Lybia tesselata, commonly known as boxer or pom-pom crab, is a tiny, bright colored crab with striped legs and bold markings on its carapace . They are best known for their behavior of using their pincers to hold sea anemones, which look like pom poms. These species are usually found in coral reefs anywhere in warm waters of the Indo-Pacific range and need rocky caves and crevices for hiding . New species only emerge at night or in dim light when they feel secure. Boxer crabs are omnivores, they feed on detritus and small food particles that they pick off the substrate or that adhere to its anemone partner . Sea anemones are marine organisms that belong to class Anthozoa. They are named after a wild terrestrial flower, anemone. A sea anemone is a polyp attached at the bottom of the surface and their body is topped by a ring of tentacles which are often colored. Most species thrust themselves into sand, live in furrows or attach themselves to other free-swimming organisms .
Boxer crabs and sea anemones have a mutualistic relationship in which the boxer crab carries a pair of anemones in its claws. These claws are small and delicate enough to only hold the anemones. Both the organisms benefit from the relationship, providing each other with protection from predators and food. When approached by a predator, boxer crab waves the anemones in its claws at them as if it is boxing. The tiny anemones have strong stinging abilities and are so powerful that most predators back away . The crab gets protection while the sea anemone obtains food particles that are dropped by the crab. Boxer crabs do not even put the anemones down to eat and typically sweep the anemones across the surface collecting food particles and debris in the anemones. The species later use their mouth to collect the food out of the anemone's tentacles. The remaining food particles that are not fetched by the crab are for the anemones to eat. During molting, the crabs place the anemones in a safe place, shed their exoskeleton and immediately pick the anemones while hiding in a safe place until a new protective exoskeleton grows .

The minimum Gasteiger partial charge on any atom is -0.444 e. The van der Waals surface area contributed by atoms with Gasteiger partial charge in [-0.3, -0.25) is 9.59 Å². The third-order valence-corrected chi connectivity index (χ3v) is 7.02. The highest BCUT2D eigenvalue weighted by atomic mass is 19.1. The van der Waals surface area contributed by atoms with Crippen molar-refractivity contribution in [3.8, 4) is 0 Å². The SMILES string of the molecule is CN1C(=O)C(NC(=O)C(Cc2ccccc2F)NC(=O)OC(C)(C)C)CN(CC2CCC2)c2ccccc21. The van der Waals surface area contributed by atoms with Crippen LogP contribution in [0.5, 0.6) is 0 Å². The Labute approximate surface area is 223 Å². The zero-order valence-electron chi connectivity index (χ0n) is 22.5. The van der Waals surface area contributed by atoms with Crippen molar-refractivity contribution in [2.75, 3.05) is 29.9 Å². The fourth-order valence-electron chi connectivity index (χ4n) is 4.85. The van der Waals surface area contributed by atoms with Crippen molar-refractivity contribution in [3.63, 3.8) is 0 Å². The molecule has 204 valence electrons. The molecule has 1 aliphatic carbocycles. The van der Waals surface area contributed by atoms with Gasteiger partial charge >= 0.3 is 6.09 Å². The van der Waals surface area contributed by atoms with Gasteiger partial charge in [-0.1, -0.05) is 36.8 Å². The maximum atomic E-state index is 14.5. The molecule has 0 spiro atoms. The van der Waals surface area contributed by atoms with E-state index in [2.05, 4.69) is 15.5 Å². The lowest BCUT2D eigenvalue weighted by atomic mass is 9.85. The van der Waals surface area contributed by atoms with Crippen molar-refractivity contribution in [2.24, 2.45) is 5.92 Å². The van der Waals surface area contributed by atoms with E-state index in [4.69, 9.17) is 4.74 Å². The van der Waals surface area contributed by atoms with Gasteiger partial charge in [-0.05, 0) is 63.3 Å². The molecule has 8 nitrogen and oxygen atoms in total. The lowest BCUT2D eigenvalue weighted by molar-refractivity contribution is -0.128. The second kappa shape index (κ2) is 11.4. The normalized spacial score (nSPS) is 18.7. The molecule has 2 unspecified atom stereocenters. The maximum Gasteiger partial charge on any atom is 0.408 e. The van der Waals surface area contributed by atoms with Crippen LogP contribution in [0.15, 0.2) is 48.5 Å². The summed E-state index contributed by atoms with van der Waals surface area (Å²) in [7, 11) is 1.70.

Since the crab-anemone have a mutualistic relationship both of the organisms benefit from each other. As stated above, the sea anemone's tentacles provide the crab with protection from its predators. In return, the crab supplies the anemone with a constant food supply and helps the sea anemone catch more food by moving it from place to place. Moreover, the anemones are also used by the crabs to collect food particles and debris . There are no costs for the sea anemone from taking part in this relationship. However, it is possible for the crab to accidentally sting itself resulting in the tentacles to eject a poisonous stinging threads that could paralyze the crab.
I recall that when we discussed the relationship between to sea anemone and hermit crabs in class, and watched a video illustrating the crab can tickling the anemone in order to prompt it to climb onto its shell. What mechanism does this specie of crab use to manipulate the anemone without being stung, especially since it carries the anemone in its claws? Does that, as well as waving the anemone like a pair of pom-poms not pose any stress to the anemone?ReplyDelete
Did I read it correctly that the claws are only used for carrying the anemone and aren't used to collect food themselves? So the crab is being fed by the anemone and the crab is just using the anemone as a net to just catch the food and then allows the anemone to eat the leftovers? If this is the case how do they feed if they do not have an anemone in their claws?ReplyDelete